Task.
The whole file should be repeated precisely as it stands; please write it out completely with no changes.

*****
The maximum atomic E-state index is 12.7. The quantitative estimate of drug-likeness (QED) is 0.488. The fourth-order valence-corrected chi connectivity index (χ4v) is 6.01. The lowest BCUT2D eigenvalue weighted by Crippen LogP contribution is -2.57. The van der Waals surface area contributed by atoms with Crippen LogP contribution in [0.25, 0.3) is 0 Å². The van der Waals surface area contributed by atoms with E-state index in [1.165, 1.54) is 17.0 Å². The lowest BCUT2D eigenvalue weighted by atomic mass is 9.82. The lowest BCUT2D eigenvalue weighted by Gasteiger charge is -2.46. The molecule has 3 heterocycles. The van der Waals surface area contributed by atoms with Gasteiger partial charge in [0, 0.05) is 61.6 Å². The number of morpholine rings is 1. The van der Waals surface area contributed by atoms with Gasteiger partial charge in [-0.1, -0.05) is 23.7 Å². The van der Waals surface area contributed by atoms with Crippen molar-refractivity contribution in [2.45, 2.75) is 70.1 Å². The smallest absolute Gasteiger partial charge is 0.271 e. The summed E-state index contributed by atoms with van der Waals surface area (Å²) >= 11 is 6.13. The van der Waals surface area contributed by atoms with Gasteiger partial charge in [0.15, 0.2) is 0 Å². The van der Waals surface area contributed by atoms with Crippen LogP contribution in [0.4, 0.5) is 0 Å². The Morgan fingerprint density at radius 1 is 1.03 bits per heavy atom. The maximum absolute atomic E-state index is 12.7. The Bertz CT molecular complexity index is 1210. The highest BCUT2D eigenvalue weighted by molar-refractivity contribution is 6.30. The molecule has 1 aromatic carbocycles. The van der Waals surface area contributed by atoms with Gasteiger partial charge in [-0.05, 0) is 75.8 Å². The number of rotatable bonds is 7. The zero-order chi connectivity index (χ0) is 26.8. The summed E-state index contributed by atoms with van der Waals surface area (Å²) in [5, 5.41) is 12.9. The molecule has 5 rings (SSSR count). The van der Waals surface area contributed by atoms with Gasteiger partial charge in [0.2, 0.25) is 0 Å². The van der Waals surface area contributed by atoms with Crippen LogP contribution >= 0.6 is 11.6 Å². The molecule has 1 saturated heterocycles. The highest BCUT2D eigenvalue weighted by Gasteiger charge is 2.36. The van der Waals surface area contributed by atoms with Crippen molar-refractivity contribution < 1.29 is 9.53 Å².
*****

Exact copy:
The maximum atomic E-state index is 12.7. The quantitative estimate of drug-likeness (QED) is 0.488. The fourth-order valence-corrected chi connectivity index (χ4v) is 6.01. The lowest BCUT2D eigenvalue weighted by Crippen LogP contribution is -2.57. The van der Waals surface area contributed by atoms with Crippen LogP contribution in [0.25, 0.3) is 0 Å². The van der Waals surface area contributed by atoms with E-state index in [1.165, 1.54) is 17.0 Å². The lowest BCUT2D eigenvalue weighted by atomic mass is 9.82. The lowest BCUT2D eigenvalue weighted by Gasteiger charge is -2.46. The molecule has 3 heterocycles. The van der Waals surface area contributed by atoms with Gasteiger partial charge in [0, 0.05) is 61.6 Å². The number of morpholine rings is 1. The van der Waals surface area contributed by atoms with Gasteiger partial charge in [-0.1, -0.05) is 23.7 Å². The van der Waals surface area contributed by atoms with Crippen molar-refractivity contribution in [2.45, 2.75) is 70.1 Å². The smallest absolute Gasteiger partial charge is 0.271 e. The summed E-state index contributed by atoms with van der Waals surface area (Å²) >= 11 is 6.13. The van der Waals surface area contributed by atoms with Gasteiger partial charge in [0.15, 0.2) is 0 Å². The van der Waals surface area contributed by atoms with Crippen LogP contribution in [0.4, 0.5) is 0 Å². The Morgan fingerprint density at radius 1 is 1.03 bits per heavy atom. The maximum absolute atomic E-state index is 12.7. The Bertz CT molecular complexity index is 1210. The highest BCUT2D eigenvalue weighted by molar-refractivity contribution is 6.30. The molecule has 1 aromatic carbocycles. The van der Waals surface area contributed by atoms with Gasteiger partial charge in [-0.05, 0) is 75.8 Å². The number of rotatable bonds is 7. The zero-order chi connectivity index (χ0) is 26.8. The summed E-state index contributed by atoms with van der Waals surface area (Å²) in [5, 5.41) is 12.9. The molecule has 5 rings (SSSR count). The van der Waals surface area contributed by atoms with Gasteiger partial charge in [0.2, 0.25) is 0 Å². The van der Waals surface area contributed by atoms with Crippen LogP contribution >= 0.6 is 11.6 Å². The molecule has 1 saturated heterocycles. The highest BCUT2D eigenvalue weighted by Gasteiger charge is 2.36. The van der Waals surface area contributed by atoms with Crippen molar-refractivity contribution < 1.29 is 9.53 Å².